When you see a windmill against the background of an azure blue Kansas sky with floating wisps of white clouds drifting lazily in that sky, does it ever remind you of a special memory or two?  The memories that this writer recalls being awakened by that image are numerous – some hilariously funny and others create a bittersweet emotion.  

 After being born a Kansan who continues to be a ‘dyed in the wool’ lover of this great state, join this writer as we create Windmill Memories together.  Are you sad when you see a forgotten windmill that has been bent by the Kansas wind?  Perhaps a Kansas twister or tornado was the reason for this forlorn skeleton standing all alone in a field of  Kansas prairie grass.  Or maybe you have seen a bright and shiny steel structure with the blades whirring rapidly as there is water being pumped to quench the thirst of the cattle herd or even a lonely wild animal who makes its home in this same pasture.

The windmill was very necessary to Kansas farmsteads in the early ‘30s’, very well known as “The Dirty Thirties”.  Kansas wind blew daily and with no rain from those Kansas skies, there was dust and dirt every day and everywhere.  Some days the dirt was so heavy that it was dark by midday. The need for refreshing water provided by those ever reliable Kansas windmills was life itself to Kansas farm families.  Families tried to keep the dirt outside their homes by soaking sheets and towels with   water and covering windows and even doorways.   Still the dirt invaded their homes.  The wind was blowing that beautiful black Kansas soil into other states so that in later years there was no good top soil to help with vegetable gardens and crops planted by Kansas farmers.

“Windmill Memories” awaken remembering those days by many Clay County citizens who are of the same age era as this writer.  Remind a friend or a neighbor to tell you a story of surviving during those dust bowl years.  Those memories must not be forgotten and can only lead to further incidents and stories that have been long ago forgotten or tucked away and covered with happier times.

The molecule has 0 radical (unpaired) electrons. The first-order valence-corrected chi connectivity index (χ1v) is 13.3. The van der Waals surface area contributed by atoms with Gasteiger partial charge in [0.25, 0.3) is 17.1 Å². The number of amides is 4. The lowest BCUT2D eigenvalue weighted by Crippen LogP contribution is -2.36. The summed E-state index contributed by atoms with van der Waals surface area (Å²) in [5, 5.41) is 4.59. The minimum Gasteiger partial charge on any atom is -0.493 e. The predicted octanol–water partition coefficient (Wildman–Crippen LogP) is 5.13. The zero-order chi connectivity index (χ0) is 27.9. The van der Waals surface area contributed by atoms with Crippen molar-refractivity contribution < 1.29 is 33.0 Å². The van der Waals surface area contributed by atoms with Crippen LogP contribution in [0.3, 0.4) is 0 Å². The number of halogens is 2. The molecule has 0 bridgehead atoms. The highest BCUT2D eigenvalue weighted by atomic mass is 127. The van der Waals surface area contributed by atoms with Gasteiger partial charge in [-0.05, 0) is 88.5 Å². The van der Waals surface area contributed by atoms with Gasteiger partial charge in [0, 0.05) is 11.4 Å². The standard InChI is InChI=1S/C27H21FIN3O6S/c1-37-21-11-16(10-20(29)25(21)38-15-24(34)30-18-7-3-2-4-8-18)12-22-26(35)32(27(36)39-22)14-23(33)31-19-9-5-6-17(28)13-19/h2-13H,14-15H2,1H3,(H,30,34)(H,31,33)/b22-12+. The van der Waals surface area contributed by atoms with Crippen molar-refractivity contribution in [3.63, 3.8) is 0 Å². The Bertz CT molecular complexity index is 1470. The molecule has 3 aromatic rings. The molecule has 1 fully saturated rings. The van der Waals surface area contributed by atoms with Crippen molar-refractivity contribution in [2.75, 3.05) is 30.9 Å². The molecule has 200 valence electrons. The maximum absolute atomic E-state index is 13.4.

Go with this writer back in the years past that hold those precious memories and are stories of the strength, tenacity, perseverance, and determination of Kansas farmers and their families to survive those tough years.  They represent the backbone, the character, the fortitude, and the spirit of our Kansas ancestors.  Be thankful to have lived through those years and to have helped create the heritage and traditions that make up the history of your family background.  Share those little vignettes that may seem trivial to you but are meaningful to your children, grandchildren and especially to great-grandchildren.  Continue to celebrate with pride and honor the privilege of being a Kansan.

Share some of your thoughts and memories with this writer who loves   the state in which she was born and raised and continues to call home.  She loves her collection of windmills and that is the reason for the column title: “Windmill Memories”.  Are you willing to share your thoughts and memories for subjects of future columns?